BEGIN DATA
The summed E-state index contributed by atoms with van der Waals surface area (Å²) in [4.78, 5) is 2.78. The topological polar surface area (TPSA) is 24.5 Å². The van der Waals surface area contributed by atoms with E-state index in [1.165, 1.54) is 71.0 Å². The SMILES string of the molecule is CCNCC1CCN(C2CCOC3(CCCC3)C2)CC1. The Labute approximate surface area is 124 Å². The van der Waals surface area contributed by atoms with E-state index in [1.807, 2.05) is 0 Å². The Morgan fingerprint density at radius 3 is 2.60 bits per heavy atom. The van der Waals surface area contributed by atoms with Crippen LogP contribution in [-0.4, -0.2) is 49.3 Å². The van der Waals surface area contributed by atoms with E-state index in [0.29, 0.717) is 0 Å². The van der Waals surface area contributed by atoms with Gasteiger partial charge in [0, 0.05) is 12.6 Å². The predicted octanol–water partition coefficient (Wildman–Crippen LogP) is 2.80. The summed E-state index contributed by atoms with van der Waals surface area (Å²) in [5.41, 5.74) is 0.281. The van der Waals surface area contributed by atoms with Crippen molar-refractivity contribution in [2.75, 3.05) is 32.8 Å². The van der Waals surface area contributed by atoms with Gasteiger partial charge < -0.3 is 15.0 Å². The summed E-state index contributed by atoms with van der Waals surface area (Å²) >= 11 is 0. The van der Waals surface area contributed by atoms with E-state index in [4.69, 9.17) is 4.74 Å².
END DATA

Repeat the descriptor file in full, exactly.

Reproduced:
The summed E-state index contributed by atoms with van der Waals surface area (Å²) in [4.78, 5) is 2.78. The topological polar surface area (TPSA) is 24.5 Å². The van der Waals surface area contributed by atoms with E-state index in [1.165, 1.54) is 71.0 Å². The SMILES string of the molecule is CCNCC1CCN(C2CCOC3(CCCC3)C2)CC1. The Labute approximate surface area is 124 Å². The van der Waals surface area contributed by atoms with E-state index in [1.807, 2.05) is 0 Å². The Morgan fingerprint density at radius 3 is 2.60 bits per heavy atom. The van der Waals surface area contributed by atoms with Crippen LogP contribution in [-0.4, -0.2) is 49.3 Å². The van der Waals surface area contributed by atoms with E-state index in [0.29, 0.717) is 0 Å². The van der Waals surface area contributed by atoms with Gasteiger partial charge in [0, 0.05) is 12.6 Å². The predicted octanol–water partition coefficient (Wildman–Crippen LogP) is 2.80. The summed E-state index contributed by atoms with van der Waals surface area (Å²) in [5.41, 5.74) is 0.281. The van der Waals surface area contributed by atoms with Crippen molar-refractivity contribution in [2.75, 3.05) is 32.8 Å². The van der Waals surface area contributed by atoms with Gasteiger partial charge < -0.3 is 15.0 Å². The summed E-state index contributed by atoms with van der Waals surface area (Å²) >= 11 is 0. The van der Waals surface area contributed by atoms with E-state index in [4.69, 9.17) is 4.74 Å².